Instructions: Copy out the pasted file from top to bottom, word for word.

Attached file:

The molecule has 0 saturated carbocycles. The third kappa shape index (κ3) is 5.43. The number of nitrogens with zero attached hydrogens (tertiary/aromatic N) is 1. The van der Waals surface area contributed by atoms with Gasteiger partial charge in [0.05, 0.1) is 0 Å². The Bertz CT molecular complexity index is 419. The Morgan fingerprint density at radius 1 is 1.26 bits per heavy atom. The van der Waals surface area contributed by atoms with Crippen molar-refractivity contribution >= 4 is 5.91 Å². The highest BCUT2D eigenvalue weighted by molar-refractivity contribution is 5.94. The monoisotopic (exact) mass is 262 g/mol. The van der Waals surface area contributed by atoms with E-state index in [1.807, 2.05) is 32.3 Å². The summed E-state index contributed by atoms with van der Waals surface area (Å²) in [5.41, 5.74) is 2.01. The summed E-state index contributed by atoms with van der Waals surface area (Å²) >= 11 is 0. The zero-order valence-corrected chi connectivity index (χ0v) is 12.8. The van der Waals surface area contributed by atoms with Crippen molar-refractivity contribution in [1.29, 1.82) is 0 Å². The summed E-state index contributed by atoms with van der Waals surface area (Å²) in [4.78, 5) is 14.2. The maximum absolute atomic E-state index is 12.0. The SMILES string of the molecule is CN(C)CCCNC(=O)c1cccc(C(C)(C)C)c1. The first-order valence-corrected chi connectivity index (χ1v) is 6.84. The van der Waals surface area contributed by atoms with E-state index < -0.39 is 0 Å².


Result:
The molecule has 0 saturated carbocycles. The third kappa shape index (κ3) is 5.43. The number of nitrogens with zero attached hydrogens (tertiary/aromatic N) is 1. The van der Waals surface area contributed by atoms with Gasteiger partial charge in [0.05, 0.1) is 0 Å². The Bertz CT molecular complexity index is 419. The Morgan fingerprint density at radius 1 is 1.26 bits per heavy atom. The van der Waals surface area contributed by atoms with Crippen molar-refractivity contribution >= 4 is 5.91 Å². The highest BCUT2D eigenvalue weighted by molar-refractivity contribution is 5.94. The monoisotopic (exact) mass is 262 g/mol. The van der Waals surface area contributed by atoms with E-state index in [1.807, 2.05) is 32.3 Å². The summed E-state index contributed by atoms with van der Waals surface area (Å²) in [5.41, 5.74) is 2.01. The summed E-state index contributed by atoms with van der Waals surface area (Å²) >= 11 is 0. The zero-order valence-corrected chi connectivity index (χ0v) is 12.8. The van der Waals surface area contributed by atoms with Crippen molar-refractivity contribution in [1.29, 1.82) is 0 Å². The summed E-state index contributed by atoms with van der Waals surface area (Å²) in [4.78, 5) is 14.2. The maximum absolute atomic E-state index is 12.0. The SMILES string of the molecule is CN(C)CCCNC(=O)c1cccc(C(C)(C)C)c1. The first-order valence-corrected chi connectivity index (χ1v) is 6.84. The van der Waals surface area contributed by atoms with E-state index < -0.39 is 0 Å².